One Summer: America, 1927
by Bill Bryson
The summer of 1927 began with one of the signature events of the twentieth century: on May 21, 1927, Charles Lindbergh became the first man to cross the Atlantic by plane nonstop. When he landed in Le Bourget airfield near Paris, he ignited an explosion of worldwide rapture and instantly became the most famous person on the planet. Meanwhile, the titanically talented Babe Ruth began his assault on the home run record, which would culminate on September 30 with his sixtieth blast, one of the most resonant and durable records in sports history. In between those dates, a Queens’ housewife named Ruth Snyder and her corset-salesman lover garroted her husband, leading to a murder trial that became a huge tabloid sensation. Unprecedented rain clobbered the American south, flooding the Mississippi River basin, a great human tragedy, the relief efforts for which were guided by the uncannily able and insufferably pompous Herbert Hoover. Calvin Coolidge interrupted an already leisurely presidency for an even more relaxing three-month vacation in the Black Hills of South Dakota. The gangster Al Capone tightened his grip on the illegal booze business through a gaudy and murderous reign of terror and municipal corruption. The first true “talking picture,” Al Jolson’s The Jazz Singer, was filmed and forever changed the motion picture industry. The four most powerful central bankers on earth met in secret session on a Long Island estate and made a fateful decision that virtually guaranteed a future crash and depression.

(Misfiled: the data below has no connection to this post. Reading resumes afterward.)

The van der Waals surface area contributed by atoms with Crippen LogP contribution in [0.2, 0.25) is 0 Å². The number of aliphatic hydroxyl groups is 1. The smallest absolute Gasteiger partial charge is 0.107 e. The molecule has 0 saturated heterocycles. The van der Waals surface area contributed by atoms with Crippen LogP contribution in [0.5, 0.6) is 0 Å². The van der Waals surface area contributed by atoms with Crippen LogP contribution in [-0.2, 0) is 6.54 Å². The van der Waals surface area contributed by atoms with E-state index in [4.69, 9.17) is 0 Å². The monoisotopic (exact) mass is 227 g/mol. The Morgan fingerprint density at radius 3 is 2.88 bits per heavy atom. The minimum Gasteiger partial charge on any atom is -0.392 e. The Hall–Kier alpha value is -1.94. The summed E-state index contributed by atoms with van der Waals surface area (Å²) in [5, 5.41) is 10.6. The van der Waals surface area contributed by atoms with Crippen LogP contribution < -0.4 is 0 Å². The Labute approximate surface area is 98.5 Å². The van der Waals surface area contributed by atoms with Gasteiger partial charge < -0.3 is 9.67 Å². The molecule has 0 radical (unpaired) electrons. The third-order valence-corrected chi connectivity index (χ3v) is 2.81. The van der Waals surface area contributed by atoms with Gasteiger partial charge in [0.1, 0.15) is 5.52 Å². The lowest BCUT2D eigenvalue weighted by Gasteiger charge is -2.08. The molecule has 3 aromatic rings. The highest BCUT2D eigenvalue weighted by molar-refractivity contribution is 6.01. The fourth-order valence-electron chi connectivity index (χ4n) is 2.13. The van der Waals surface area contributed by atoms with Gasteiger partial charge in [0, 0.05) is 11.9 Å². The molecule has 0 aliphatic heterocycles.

All this and much, much more transpired in that epochal summer of 1927, and Bill Bryson captures its outsized personalities, exciting events, and occasional just plain weirdness with his trademark vividness, eye for telling detail, and delicious humor.
In 1927 America stepped out onto the world stage as the main event, and One Summer transforms it all into narrative nonfiction of the highest order.
“A popular chronicler of life and lore vividly charts a particularly pivotal season in American history . . . Bryson’s American pride saturates this rewarding book. A distinctively drawn time capsule from a definitive epoch.” — Kirkus Reviews